[0038] In summary, the following behavior thus results:

[0039] During normal operation of the fan arrangement 2, all fans 4 blow air starting from below and traveling upwards. All flaps 14 are open and will be kept open by the airflow.

[0040] If a single fan 4 fails, the airflow, which stops due to the fluidic short circuit, makes this precise flap 14 close. A lower pressure accumulates under the closed flap 14 than above it due to the work of the fans still in operation. Thereby, the flap 14 is reliably kept closed.

[0041] If all the fans are switched off or if they fail, the pressure difference mentioned also does not come to be. The intrinsic weight/counterweight of the respective flap 14 causes the flap 14 to open on account of gravity. This applies to all flaps 14. A through flow of all flow channels 10 through natural convection is now possible. The convection flow, which generally starts from below and travels upwards, provides support to keep the flaps 14 open.

[0042] As has already been mentioned, exactly one flow channel 10 with a flap 14 can be assigned to a fan 4 in a possible implementation in accordance with FIG. 2. As is the case in FIG. 5 however, a plurality of flow channels 10 each having a flap 14 may be assigned to a fan 4. The flaps 14 assigned to a certain fan 4 principally function independently from one another, yet will generally be together in the open position (FIG. 5) or in the closed position (FIG. 6) because the flow ratios are identical for all of them. This variation has the advantage that smaller and lighter flaps 14 with a low level of inertia can be used.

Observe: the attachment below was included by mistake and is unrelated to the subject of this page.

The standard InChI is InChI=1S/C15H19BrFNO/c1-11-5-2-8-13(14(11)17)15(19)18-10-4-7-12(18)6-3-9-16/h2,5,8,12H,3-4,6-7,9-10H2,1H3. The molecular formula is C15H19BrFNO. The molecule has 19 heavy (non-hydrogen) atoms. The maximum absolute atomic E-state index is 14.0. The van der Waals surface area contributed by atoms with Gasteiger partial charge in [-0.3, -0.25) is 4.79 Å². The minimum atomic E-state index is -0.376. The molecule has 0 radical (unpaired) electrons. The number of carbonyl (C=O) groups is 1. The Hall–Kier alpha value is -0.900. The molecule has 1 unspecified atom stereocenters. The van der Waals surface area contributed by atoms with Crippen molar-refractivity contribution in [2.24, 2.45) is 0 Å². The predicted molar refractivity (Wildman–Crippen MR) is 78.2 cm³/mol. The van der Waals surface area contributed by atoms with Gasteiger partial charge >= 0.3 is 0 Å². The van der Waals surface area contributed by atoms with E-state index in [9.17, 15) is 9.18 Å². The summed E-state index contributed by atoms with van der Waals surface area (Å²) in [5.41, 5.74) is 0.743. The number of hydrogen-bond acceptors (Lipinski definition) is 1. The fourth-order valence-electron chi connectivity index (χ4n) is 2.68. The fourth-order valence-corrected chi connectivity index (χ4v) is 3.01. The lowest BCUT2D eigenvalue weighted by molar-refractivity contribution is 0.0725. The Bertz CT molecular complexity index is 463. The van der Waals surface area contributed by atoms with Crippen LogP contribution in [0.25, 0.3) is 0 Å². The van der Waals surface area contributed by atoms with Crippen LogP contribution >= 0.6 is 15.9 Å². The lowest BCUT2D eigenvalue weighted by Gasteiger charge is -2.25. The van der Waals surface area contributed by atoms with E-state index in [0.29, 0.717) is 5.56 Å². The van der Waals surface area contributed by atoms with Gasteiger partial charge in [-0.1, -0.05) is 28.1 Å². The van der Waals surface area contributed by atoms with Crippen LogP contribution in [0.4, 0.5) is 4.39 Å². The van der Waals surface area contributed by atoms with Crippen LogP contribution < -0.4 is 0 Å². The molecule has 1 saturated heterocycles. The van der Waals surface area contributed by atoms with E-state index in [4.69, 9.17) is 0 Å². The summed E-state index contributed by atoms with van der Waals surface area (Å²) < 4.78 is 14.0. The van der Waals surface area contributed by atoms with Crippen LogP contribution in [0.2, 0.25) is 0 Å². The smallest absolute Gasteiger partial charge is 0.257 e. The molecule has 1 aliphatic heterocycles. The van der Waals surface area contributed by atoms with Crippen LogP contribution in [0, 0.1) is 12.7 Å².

[0043] FIG. 7 shows the fan arrangement 2 according to the invention in a cover plate of a control cabinet 8. The details of the respective flap mechanism (flow channels and flaps) were omitted in this illustration, however. Here, the flap mechanism is integrated into the housing of the fans 4 in each case. However, it is also possible that the flap mechanisms form a constructive element in their entirety, namely a fan flap arrangement 22 that can be mounted onto a fan 4 or onto an existing fan arrangement (see FIG. 5).

[0044] The following is a summary list of reference numerals and the corresponding structure used in the above description of the invention:

[0045] 2 Fan arrangement

[0046] 4 Fan

[0047] 6 Main flow direction

[0048] 8 Control cabinet

[0049] 10 Flow channel

[0050] 12 Conductive element

[0051] 14 Flap

[0052] 16 Rotary axis

[0053] 18 Closure element

[0054] 20 Counterweight

[0055] 22 Fan flap arrangement